Combined with the risk that these body cameras might in practise be combined with other equipment for instance google glasses, which might also be used to display information about individuals (see https://www.aclu.org/blog/chicago-police-heat-list-renews-old-fears-about-government-flagging-and-tagging for more details).

    All in all I don’t think that the benefits of body camaras would be worth the privacy costs, which should always be taken seriously as outlined here https://www.aclu.org/blog/plenty-hide?redirect=blog/technology-and-liberty-national-security/plenty-hide.

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  2. I think that surveillance cameras in public places may be abused. For example in form of voyeurism or even worse: if the regime changes and they have access to all the collected information that can end badly! –>East German history shows what is possible even without technologies of Big Data!
    Another controversy of the use of surveillance cameras in public places is that its effectiveness has not been proven. Even so we have more video surveillance; a suicidal bomber is not deterred by knowing that there is a camera. So the camera just helps to identify afterwards … For that I don´t want to give up my feeling of freedom!

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  3. In my opinion body cameras could be a good solution reducing incidents of police force. However, as is mentioned in the article it is only effective, if the police departments don’t have control over the footage. Otherwise they could just refuse releasing the material, as in the case of Charly Keunang. There are even studies saying that body cameras increased uses in deadly force, as the movie Footage can be used in favor of the police officer.
    http://www.zerohedge.com/news/2016-08-12/police-body-cameras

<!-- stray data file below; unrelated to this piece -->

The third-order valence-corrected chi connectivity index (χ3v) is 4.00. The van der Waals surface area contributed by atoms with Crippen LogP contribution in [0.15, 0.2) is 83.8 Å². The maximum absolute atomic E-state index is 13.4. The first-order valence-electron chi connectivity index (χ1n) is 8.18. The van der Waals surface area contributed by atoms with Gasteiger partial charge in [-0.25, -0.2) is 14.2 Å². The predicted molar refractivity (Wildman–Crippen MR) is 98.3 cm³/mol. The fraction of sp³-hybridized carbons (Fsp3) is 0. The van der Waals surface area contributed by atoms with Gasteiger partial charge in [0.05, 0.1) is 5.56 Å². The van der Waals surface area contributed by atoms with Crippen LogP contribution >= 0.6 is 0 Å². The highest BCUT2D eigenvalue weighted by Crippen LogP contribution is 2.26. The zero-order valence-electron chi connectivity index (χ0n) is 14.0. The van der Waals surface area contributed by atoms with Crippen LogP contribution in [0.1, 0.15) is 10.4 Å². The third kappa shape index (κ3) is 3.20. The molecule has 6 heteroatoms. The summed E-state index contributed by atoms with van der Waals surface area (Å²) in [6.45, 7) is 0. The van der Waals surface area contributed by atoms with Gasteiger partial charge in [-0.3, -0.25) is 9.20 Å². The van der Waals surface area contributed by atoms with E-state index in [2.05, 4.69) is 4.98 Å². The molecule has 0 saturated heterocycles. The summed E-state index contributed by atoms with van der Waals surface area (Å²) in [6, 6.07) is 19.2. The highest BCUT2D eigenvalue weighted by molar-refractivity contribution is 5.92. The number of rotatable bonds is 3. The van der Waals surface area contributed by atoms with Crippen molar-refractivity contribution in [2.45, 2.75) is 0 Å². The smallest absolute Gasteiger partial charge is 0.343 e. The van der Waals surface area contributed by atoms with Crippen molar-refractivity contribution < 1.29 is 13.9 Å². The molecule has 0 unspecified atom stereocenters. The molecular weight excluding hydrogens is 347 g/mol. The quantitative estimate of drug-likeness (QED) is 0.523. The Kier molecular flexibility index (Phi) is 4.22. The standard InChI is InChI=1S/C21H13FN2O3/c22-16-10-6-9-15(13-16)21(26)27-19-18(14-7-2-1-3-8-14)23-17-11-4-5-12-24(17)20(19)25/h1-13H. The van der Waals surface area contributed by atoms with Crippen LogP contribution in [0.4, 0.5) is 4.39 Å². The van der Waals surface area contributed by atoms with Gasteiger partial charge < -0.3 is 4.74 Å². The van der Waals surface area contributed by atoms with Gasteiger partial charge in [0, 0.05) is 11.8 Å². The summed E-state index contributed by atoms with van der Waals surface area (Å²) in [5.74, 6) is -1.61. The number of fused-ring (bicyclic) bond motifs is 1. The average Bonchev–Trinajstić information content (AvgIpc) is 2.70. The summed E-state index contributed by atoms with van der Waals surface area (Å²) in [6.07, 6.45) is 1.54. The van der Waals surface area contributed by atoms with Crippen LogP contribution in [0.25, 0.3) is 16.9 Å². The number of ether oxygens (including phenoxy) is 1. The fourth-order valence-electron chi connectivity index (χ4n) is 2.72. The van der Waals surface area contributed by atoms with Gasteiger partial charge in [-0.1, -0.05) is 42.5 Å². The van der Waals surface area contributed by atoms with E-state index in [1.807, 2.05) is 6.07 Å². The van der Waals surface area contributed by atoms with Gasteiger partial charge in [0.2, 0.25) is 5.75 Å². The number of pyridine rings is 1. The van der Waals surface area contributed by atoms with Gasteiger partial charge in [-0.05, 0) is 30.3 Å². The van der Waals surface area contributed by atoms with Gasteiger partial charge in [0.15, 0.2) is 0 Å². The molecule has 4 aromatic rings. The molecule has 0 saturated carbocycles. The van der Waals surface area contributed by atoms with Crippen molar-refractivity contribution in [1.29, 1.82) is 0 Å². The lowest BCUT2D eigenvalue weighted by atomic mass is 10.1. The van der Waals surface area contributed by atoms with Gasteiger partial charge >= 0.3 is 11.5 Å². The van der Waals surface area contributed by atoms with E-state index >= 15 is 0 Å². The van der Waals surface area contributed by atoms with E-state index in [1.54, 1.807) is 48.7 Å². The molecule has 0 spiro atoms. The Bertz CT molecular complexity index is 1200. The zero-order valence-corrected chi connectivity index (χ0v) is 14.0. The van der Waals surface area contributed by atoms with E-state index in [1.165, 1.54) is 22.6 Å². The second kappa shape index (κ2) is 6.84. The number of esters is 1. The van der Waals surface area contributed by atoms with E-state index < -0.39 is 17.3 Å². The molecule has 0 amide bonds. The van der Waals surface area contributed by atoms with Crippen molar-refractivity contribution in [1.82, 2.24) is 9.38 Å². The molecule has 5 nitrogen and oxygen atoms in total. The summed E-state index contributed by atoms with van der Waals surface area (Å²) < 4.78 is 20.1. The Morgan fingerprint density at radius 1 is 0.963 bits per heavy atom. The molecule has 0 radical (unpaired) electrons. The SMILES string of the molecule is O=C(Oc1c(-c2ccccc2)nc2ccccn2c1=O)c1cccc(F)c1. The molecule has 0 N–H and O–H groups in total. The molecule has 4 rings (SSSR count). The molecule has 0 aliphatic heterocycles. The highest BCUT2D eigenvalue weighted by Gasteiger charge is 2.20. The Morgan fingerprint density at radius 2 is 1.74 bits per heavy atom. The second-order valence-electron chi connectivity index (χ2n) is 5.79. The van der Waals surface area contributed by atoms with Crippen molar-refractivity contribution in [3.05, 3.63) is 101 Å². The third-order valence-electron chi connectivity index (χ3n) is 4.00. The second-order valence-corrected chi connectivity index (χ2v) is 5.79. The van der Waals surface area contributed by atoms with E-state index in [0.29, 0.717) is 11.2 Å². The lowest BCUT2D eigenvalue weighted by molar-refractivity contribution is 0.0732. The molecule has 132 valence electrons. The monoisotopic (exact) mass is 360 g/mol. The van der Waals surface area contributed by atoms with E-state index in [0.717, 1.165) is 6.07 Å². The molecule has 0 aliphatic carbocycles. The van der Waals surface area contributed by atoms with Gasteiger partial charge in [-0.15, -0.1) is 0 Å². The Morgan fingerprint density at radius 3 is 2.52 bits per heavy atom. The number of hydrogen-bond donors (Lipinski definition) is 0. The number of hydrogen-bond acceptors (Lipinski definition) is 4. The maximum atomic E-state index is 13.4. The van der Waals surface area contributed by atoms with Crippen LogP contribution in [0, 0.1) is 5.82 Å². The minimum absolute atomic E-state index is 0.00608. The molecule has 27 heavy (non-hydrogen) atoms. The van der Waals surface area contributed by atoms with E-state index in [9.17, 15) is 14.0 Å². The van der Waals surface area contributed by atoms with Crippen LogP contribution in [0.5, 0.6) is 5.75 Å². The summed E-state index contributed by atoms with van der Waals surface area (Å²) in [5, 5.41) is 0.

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  4. Enjoyed reading this. Made me think of my home country, Albania, and the majority of Eastern European countries- although we are not necessarily struggling with ‘justified homicide’ per se, we are still trying to fight corruption, which has become the norm. This could be a good tool to reduce the attempts of citizens to bribe policemen/women, country officials, etc, and it could also prevent the acceptance of bribes from the above-mentioned recipients.

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    1. But again, this can not work without the policeman not having control about the cameras they are wearing nor the recorded data. Then whenever you call the police (or when you give them information for an ongoing trial) you will let people wearing cameras that can not be turned off recording everything you do.
      I can tell you, if I lived in a country that used a system like this, I would never call the police (and then people find alternative ways to settle things, essentially leading to organized crime or failed states). And in certain cases (as the ones cited above) probably nobody would. But if the people can no longer even communicate with the police, there is no reason of the police to exist at all. Of cause this would also reduce police violence and corruption to 0, but I would prefer to have a police I can call, when I need help.

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      1. I understand your concern, but from what I know, you don’t actually call the policemen who are on duty, patrolling. You actually call their office (which doesn’t need to be under surveillance), and then they send their cops to your location. I do not see how this would lower your, or other people’s, incentives to count on and call the police.

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      2. It’s very simple: You (or any neighboor) calls the police (office) and they send people with cameras to your location (as these policeman are frequently commiting crimes as well, they would have to wear cameras as well). Then you are on record.